Breaking the Stigma: Attending a Community College
Take a moment to think about the stigmas you believe in; do you struggle with prejudice against people of certain economic backgrounds? Our culture’s perception of inferiority relies on a person’s “class” in society. Over the next few weeks, I’ll be addressing some of the things affected by the prejudice between classes in my series Breaking the Stigma. Today, I’m talking about community college.
In my freshman year of high school, I wanted to go to Harvard. I had it all planned out. I would graduate a year early, get scholarships, NEVER take a loan, graduate with honors in Archaeology and become the next Indiana Jones. Life laughed.
By the end of my senior year, everything changed. I switched to journalism, had a major medical crisis, and my parents had little to no money for my education. The thing I feared most became a reality: I was going to community college.
Take a moment and assess your beliefs about community college. What pops into your head? Teachers who don’t care? Classrooms filled with dropouts and vagrants? For me, it was failure. On the first day of my freshman year at college, I felt I had failed. This small campus with a tiny library and little to no parking was nothing like my Ivy League dreams.
Two weeks into the semester, my English teacher gave us an assignment. We were to write an essay about community colleges’ negative stigma and if it is accurate. I knew I would have to say that the stigma was wrong and this college was amazing. Sitting at my kitchen table that night, I came up with the best way to lie in 500 words.
I hated telling people I went to a community college. When I met someone and gave the obligatory explanation of what I planned to do with my life, I self-consciously watched their facial expression. They’d go from “respecting the scholar” to “bless her heart, she must be dumb.” I hated it, even though I knew I had made that same face not that long ago.
But what is it about two-year colleges that repel our uppity senses? Arguments of apathetic teachers and students and the big stamp of “inferiority” come to mind. Some go on to claim that community and technical college students that don’t go on to earn a four-year degree will learn less than their four-year graduate counterparts.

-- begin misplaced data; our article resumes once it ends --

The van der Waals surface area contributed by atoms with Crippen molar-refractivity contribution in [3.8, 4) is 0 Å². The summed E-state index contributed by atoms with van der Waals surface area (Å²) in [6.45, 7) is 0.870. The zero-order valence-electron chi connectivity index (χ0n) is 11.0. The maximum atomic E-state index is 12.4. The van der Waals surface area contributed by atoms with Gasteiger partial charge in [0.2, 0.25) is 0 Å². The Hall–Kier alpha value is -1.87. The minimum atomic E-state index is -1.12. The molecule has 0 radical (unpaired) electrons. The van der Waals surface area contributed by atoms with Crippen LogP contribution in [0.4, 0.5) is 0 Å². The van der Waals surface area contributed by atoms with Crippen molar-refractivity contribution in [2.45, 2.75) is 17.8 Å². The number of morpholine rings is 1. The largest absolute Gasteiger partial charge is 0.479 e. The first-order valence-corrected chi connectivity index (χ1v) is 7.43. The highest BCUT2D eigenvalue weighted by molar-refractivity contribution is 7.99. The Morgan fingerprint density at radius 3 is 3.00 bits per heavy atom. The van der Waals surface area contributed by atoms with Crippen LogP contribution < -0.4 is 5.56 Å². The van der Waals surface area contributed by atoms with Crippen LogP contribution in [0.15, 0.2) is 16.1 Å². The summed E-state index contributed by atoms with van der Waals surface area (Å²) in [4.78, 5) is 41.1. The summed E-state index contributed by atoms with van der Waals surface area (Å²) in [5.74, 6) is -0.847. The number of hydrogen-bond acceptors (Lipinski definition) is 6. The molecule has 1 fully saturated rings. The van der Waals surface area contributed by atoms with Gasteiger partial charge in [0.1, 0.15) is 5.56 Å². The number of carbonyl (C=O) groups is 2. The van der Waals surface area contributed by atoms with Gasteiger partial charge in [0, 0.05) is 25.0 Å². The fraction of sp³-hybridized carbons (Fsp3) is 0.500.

So, let’s break the stigma.
Dropouts and Vagrants?
What’s the driving force behind the stigma? Money. Statistically, community college is the first higher education choice for those coming out of lower-income households. About 44% of low-income students choose community college as their first college out of high school because of its affordability.
The intense marginalization and prejudice against the “lower class” explains the disdain of community colleges. Tell them their education is inferior and you make them feel inferior. Then you use their inferiority to make them subordinate.
Is it true that all the teachers don’t care and the students care even less? No. Again, think about the stereotypical low-income student. Those with low funds and possibly on welfare are considered lazy and leeching off government funds. This view is manipulated on for political gain and has little to do with the people themselves.
Over the course of two years, I’ve learned that my community college is filled with teachers who care but don’t have the resources and students who are dedicated but don’t have the time. Stress over funding plagues both sides, but they strive to do their best despite their limitations.
Your education is what you make it. While some argue that community college teachers are second-class, it’s important to realize that if a student wants to learn, they will. The name of their school doesn’t define the quality of their education; they do.
There are financial advantages to consider as well. According to a study done in 2011-2012, approximately 37% of all undergraduate students attending a two-year college take loans, with the amount of debt per student averaging around $1,200. The other 85% at a private four-year university are usually around $20,000 in debt. With Tennessee’s and New York’s recent decisions to provide free community college to adults, it will be interesting to see how these numbers change in a few years.
Statistically, the amount of students coming from a +$50,000 household and a -$20,000 household is almost the same (coming in at 33% and 36% respectively). This proves the stereotype of community colleges only being for low-income students is a lie.
It took me about a year to realize that two-year colleges are not inferior. My conversion began as I found a ragtag group of friends I could call my own. People like the older gentleman that took my Biology class who always cracked jokes that flustered my teacher and made me laugh so hard I’d almost fall out of my chair and the loud-mouthed redhead I met in the cafeteria who refused to stop talking to me about Hamilton. We’re different ages and come from different backgrounds, but we support each other.
Last week I attended my college’s graduation, and as I watched my friends walk across the stage, faces beaming and baggy gowns flapping, I realized that stigma could discourage us, but it can’t stop us.
As community colleges become a more popular option over the next few years, I hope the conventional stigma marginalizing lower-income students is put to an end, and the recognition of our hard work and education is realized for what it really is: a degree.